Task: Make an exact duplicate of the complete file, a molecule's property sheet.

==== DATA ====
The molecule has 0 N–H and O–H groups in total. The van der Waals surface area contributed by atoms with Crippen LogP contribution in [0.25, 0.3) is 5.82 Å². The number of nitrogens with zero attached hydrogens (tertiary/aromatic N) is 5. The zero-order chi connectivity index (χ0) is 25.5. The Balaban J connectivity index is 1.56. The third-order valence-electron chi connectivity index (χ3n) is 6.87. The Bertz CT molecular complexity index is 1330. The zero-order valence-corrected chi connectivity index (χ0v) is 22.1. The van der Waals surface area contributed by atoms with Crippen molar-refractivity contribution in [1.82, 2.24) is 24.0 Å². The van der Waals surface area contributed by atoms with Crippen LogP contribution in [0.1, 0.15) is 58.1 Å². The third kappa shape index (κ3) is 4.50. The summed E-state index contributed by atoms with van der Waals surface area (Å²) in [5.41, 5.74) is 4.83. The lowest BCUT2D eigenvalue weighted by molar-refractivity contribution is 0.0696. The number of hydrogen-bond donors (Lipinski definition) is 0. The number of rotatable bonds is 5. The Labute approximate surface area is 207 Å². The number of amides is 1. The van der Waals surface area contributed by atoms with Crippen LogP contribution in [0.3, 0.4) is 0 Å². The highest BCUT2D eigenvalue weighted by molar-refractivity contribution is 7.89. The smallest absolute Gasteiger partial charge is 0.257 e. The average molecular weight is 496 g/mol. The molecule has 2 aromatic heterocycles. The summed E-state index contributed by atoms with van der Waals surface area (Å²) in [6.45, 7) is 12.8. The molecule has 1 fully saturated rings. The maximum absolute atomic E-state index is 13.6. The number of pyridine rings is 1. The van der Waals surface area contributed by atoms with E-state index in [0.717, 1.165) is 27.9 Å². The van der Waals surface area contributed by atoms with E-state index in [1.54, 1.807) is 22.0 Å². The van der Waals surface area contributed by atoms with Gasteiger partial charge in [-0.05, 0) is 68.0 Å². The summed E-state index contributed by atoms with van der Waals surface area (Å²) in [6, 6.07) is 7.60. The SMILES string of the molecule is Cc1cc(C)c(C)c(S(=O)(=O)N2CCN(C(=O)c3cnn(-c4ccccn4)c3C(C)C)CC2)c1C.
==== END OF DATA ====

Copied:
The molecule has 0 N–H and O–H groups in total. The van der Waals surface area contributed by atoms with Crippen LogP contribution in [0.25, 0.3) is 5.82 Å². The number of nitrogens with zero attached hydrogens (tertiary/aromatic N) is 5. The zero-order chi connectivity index (χ0) is 25.5. The Balaban J connectivity index is 1.56. The third-order valence-electron chi connectivity index (χ3n) is 6.87. The Bertz CT molecular complexity index is 1330. The zero-order valence-corrected chi connectivity index (χ0v) is 22.1. The van der Waals surface area contributed by atoms with Crippen molar-refractivity contribution in [1.82, 2.24) is 24.0 Å². The van der Waals surface area contributed by atoms with Crippen LogP contribution in [0.1, 0.15) is 58.1 Å². The third kappa shape index (κ3) is 4.50. The summed E-state index contributed by atoms with van der Waals surface area (Å²) in [5.41, 5.74) is 4.83. The lowest BCUT2D eigenvalue weighted by molar-refractivity contribution is 0.0696. The number of hydrogen-bond donors (Lipinski definition) is 0. The number of rotatable bonds is 5. The Labute approximate surface area is 207 Å². The number of amides is 1. The van der Waals surface area contributed by atoms with Crippen LogP contribution in [0.3, 0.4) is 0 Å². The highest BCUT2D eigenvalue weighted by molar-refractivity contribution is 7.89. The smallest absolute Gasteiger partial charge is 0.257 e. The average molecular weight is 496 g/mol. The molecule has 2 aromatic heterocycles. The summed E-state index contributed by atoms with van der Waals surface area (Å²) in [6.45, 7) is 12.8. The molecule has 1 fully saturated rings. The maximum absolute atomic E-state index is 13.6. The number of pyridine rings is 1. The van der Waals surface area contributed by atoms with E-state index in [0.717, 1.165) is 27.9 Å². The van der Waals surface area contributed by atoms with E-state index in [1.54, 1.807) is 22.0 Å². The van der Waals surface area contributed by atoms with Gasteiger partial charge in [-0.05, 0) is 68.0 Å². The summed E-state index contributed by atoms with van der Waals surface area (Å²) in [6, 6.07) is 7.60. The SMILES string of the molecule is Cc1cc(C)c(C)c(S(=O)(=O)N2CCN(C(=O)c3cnn(-c4ccccn4)c3C(C)C)CC2)c1C.